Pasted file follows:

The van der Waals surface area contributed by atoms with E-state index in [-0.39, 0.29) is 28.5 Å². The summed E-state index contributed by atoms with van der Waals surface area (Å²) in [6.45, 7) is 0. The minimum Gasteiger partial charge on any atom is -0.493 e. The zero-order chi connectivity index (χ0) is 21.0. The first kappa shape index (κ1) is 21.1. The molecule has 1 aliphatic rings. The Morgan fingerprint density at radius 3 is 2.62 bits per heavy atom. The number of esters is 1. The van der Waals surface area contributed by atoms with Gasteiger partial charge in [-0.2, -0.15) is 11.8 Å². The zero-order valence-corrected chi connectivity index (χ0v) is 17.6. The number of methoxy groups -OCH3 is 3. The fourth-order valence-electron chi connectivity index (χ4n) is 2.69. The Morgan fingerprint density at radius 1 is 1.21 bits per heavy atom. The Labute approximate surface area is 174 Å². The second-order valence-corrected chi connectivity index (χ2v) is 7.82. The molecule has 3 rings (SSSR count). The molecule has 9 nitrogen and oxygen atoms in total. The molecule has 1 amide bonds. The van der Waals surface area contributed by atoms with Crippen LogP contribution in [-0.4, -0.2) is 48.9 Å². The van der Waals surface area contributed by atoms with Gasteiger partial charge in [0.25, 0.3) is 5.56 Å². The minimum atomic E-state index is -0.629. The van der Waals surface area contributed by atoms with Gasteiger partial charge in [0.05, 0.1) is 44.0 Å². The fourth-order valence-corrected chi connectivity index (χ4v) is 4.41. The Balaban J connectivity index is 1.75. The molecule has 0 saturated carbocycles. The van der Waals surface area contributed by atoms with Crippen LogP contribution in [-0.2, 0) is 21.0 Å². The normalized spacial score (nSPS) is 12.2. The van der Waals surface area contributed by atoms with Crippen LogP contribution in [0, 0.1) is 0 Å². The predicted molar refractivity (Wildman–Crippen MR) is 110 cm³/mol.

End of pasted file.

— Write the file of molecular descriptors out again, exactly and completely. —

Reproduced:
The van der Waals surface area contributed by atoms with E-state index in [-0.39, 0.29) is 28.5 Å². The summed E-state index contributed by atoms with van der Waals surface area (Å²) in [6.45, 7) is 0. The minimum Gasteiger partial charge on any atom is -0.493 e. The zero-order chi connectivity index (χ0) is 21.0. The first kappa shape index (κ1) is 21.1. The molecule has 1 aliphatic rings. The Morgan fingerprint density at radius 3 is 2.62 bits per heavy atom. The number of esters is 1. The van der Waals surface area contributed by atoms with Gasteiger partial charge in [-0.2, -0.15) is 11.8 Å². The zero-order valence-corrected chi connectivity index (χ0v) is 17.6. The number of methoxy groups -OCH3 is 3. The fourth-order valence-electron chi connectivity index (χ4n) is 2.69. The Morgan fingerprint density at radius 1 is 1.21 bits per heavy atom. The Labute approximate surface area is 174 Å². The second-order valence-corrected chi connectivity index (χ2v) is 7.82. The molecule has 3 rings (SSSR count). The molecule has 9 nitrogen and oxygen atoms in total. The molecule has 1 amide bonds. The van der Waals surface area contributed by atoms with Crippen LogP contribution in [-0.4, -0.2) is 48.9 Å². The van der Waals surface area contributed by atoms with Gasteiger partial charge in [0.25, 0.3) is 5.56 Å². The minimum atomic E-state index is -0.629. The van der Waals surface area contributed by atoms with Gasteiger partial charge in [0.05, 0.1) is 44.0 Å². The fourth-order valence-corrected chi connectivity index (χ4v) is 4.41. The Balaban J connectivity index is 1.75. The molecule has 0 saturated carbocycles. The van der Waals surface area contributed by atoms with Crippen LogP contribution in [-0.2, 0) is 21.0 Å². The normalized spacial score (nSPS) is 12.2. The van der Waals surface area contributed by atoms with Crippen LogP contribution in [0, 0.1) is 0 Å². The predicted molar refractivity (Wildman–Crippen MR) is 110 cm³/mol.